Refuel on the Move: Resupplying Patton’s Third Army
Captain Daniel G. Grassi
Quartermaster Professional Bulletin – Summer 1993
“We held the enemy by the nose and kicked him in the pants.” Speaking to a crowd of tired GIs in the French city of Metz in November 1944, LTG George S. Patton, commander of the Third Army, summed up the recently completed World War II offensive. A historic fortress of a city, Metz, had long been a pain in Patton’s neck. Along with other areas of French Lorraine, Metz had been among the Third Army’s toughest engagements of the entire war.
Early in the campaign, the nine divisions comprising the Third Army were measuring their daily achievements in quick miles. However, by September, the fast-moving “Lucky Forward” was lucky to be counting its advancements in yards. The key was logistics.
On 28 August, Patton summed it up this way, “At the present time our chief difficulty is not the Germans, but gasoline. If they would give me enough gas, I could go all the way to Berlin!”
Ready to Attack
Not surprisingly, the limitations of logistics weighed heavily on the tactical decisions of commanders on the offensive. By mid-September the Allied armies stood ready to attack on the German border in the north and on the banks of the Moselle River in the south. After successes before this, the armies were stopped short, mainly because of breakdowns in the supply system. Especially frustrating to tactical commanders such as Patton, these shortages took their heaviest toll on the soldiers who thought that the war was finally coming to an end. What went wrong? By studying logistics support to heavy units such as Patton’s Third Army, Quartermasters of today will better be able to win on the battlefields of tomorrow.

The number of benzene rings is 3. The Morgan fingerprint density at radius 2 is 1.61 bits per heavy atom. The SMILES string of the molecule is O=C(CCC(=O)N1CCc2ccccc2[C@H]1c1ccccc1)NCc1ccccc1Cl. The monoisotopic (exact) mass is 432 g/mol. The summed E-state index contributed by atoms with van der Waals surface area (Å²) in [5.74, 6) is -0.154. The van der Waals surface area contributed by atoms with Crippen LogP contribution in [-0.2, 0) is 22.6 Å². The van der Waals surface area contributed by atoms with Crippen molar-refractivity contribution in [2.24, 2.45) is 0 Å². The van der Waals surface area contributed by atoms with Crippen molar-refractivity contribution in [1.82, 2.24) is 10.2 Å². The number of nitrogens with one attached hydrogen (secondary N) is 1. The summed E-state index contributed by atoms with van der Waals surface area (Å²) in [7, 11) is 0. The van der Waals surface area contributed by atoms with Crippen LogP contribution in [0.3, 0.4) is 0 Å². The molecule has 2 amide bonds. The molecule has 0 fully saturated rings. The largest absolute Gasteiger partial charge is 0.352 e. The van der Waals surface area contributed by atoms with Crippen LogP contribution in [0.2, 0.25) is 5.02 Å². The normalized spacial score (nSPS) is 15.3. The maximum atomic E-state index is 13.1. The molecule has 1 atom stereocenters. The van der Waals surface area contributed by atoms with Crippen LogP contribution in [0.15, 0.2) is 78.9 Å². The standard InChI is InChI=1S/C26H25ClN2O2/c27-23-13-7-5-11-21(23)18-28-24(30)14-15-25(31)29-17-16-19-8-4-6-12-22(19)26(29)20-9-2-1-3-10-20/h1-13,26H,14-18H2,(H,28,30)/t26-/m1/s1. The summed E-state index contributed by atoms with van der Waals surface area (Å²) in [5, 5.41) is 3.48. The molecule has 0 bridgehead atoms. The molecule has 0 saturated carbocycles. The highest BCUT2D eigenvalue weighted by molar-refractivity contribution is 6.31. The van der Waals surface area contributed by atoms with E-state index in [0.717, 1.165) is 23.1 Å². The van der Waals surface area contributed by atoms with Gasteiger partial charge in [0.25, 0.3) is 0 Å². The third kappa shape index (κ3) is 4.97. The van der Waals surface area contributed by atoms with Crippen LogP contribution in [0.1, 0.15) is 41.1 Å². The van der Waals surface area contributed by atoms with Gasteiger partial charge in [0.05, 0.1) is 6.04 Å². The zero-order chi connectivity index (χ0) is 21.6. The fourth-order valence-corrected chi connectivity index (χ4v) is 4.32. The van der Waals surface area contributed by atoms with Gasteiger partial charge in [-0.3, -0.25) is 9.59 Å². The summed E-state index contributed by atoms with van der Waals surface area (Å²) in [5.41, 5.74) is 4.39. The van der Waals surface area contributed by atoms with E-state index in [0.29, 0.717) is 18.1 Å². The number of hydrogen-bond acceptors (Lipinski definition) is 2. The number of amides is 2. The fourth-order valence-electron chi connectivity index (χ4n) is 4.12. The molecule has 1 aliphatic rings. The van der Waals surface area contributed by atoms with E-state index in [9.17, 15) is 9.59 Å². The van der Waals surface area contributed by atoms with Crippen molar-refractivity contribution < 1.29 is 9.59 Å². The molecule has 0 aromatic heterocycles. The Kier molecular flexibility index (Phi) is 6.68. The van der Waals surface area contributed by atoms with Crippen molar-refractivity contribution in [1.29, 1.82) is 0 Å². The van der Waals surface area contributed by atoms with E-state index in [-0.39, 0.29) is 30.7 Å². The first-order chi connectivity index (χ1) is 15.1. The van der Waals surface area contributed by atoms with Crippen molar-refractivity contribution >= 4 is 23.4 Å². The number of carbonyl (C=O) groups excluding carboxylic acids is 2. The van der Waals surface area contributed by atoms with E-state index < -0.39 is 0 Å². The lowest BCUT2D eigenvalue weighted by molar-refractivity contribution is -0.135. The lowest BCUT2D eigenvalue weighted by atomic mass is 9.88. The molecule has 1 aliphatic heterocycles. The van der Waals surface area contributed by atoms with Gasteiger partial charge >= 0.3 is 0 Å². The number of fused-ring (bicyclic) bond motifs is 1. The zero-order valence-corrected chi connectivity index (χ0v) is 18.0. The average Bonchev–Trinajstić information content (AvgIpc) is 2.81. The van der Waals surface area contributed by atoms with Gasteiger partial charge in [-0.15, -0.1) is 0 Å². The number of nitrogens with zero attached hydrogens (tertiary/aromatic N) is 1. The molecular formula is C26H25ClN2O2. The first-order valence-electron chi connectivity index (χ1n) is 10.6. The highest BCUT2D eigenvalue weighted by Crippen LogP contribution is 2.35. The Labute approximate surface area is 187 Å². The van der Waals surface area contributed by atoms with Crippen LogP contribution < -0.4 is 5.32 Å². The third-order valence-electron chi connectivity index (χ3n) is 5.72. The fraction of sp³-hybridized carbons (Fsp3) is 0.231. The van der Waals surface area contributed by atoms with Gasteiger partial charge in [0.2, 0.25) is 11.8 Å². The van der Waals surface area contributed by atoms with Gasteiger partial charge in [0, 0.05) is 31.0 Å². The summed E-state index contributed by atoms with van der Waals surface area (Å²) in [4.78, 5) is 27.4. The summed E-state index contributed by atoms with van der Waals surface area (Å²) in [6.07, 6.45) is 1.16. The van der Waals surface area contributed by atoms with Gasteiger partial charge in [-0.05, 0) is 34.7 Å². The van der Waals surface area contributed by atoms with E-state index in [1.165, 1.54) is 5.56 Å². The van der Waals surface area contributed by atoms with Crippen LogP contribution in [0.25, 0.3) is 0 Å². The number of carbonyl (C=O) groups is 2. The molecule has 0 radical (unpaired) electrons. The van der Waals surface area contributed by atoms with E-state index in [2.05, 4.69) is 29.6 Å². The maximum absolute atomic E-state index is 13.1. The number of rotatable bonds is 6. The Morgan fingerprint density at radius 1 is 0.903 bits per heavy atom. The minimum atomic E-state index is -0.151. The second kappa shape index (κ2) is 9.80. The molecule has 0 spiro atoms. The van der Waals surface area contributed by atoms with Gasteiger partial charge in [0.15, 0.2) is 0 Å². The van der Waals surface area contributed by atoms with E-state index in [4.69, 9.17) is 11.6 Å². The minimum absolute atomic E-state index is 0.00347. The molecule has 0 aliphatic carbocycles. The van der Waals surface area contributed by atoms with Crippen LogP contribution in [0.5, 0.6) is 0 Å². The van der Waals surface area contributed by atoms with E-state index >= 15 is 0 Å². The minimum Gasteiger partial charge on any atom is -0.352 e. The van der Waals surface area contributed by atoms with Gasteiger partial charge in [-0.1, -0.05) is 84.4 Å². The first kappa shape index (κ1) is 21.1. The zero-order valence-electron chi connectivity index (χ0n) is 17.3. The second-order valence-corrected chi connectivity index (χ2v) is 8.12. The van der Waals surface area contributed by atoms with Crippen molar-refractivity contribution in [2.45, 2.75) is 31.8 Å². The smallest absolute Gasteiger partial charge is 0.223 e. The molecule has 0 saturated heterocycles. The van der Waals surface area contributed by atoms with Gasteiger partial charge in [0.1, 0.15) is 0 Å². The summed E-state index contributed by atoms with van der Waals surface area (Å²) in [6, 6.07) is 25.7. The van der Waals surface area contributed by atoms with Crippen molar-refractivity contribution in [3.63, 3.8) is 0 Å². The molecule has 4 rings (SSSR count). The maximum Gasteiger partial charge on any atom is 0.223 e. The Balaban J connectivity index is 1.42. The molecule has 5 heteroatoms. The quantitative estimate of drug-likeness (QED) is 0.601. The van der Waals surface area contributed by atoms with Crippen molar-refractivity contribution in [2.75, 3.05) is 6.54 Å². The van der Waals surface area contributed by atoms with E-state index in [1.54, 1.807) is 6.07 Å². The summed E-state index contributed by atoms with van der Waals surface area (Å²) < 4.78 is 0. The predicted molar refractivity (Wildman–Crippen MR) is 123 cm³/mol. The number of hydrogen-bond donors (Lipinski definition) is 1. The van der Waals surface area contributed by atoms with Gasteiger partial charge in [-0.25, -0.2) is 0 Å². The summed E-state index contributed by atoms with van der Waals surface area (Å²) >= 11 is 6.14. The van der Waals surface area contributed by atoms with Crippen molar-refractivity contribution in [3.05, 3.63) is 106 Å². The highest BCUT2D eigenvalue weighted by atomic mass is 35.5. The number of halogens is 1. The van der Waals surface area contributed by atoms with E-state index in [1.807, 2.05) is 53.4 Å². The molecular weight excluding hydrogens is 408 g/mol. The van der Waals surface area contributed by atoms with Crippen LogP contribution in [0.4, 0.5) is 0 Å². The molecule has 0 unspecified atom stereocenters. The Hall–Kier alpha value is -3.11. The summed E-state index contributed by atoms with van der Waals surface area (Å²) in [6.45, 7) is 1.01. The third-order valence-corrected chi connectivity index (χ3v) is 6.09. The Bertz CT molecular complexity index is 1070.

After becoming operational on 1 Aug 44, Patton’s Third Army moved quickly and struck hard into the German defenses. After racing past the German Seventh Army and tearing into the German forces from all four directions at once, Patton’s ruthless and reckless style earned him a reputation by both Allied and Axis forces.
German Army Group B Commander, Guenther von Kluge, reported the success of Patton: “As a result of the breakthrough of the enemy armored spearheads, the whole Western Front has been ripped wide open.”
By mid-August Patton was driving virtually unopposed through France and had his sights set firmly on the Rhine. “We have been going so fast.” Patton wrote, “that our chief difficulty consists in our inability to keep our spiderweb behind us. Our supply people, however, have really done marvels, and we always have sufficient of everything….”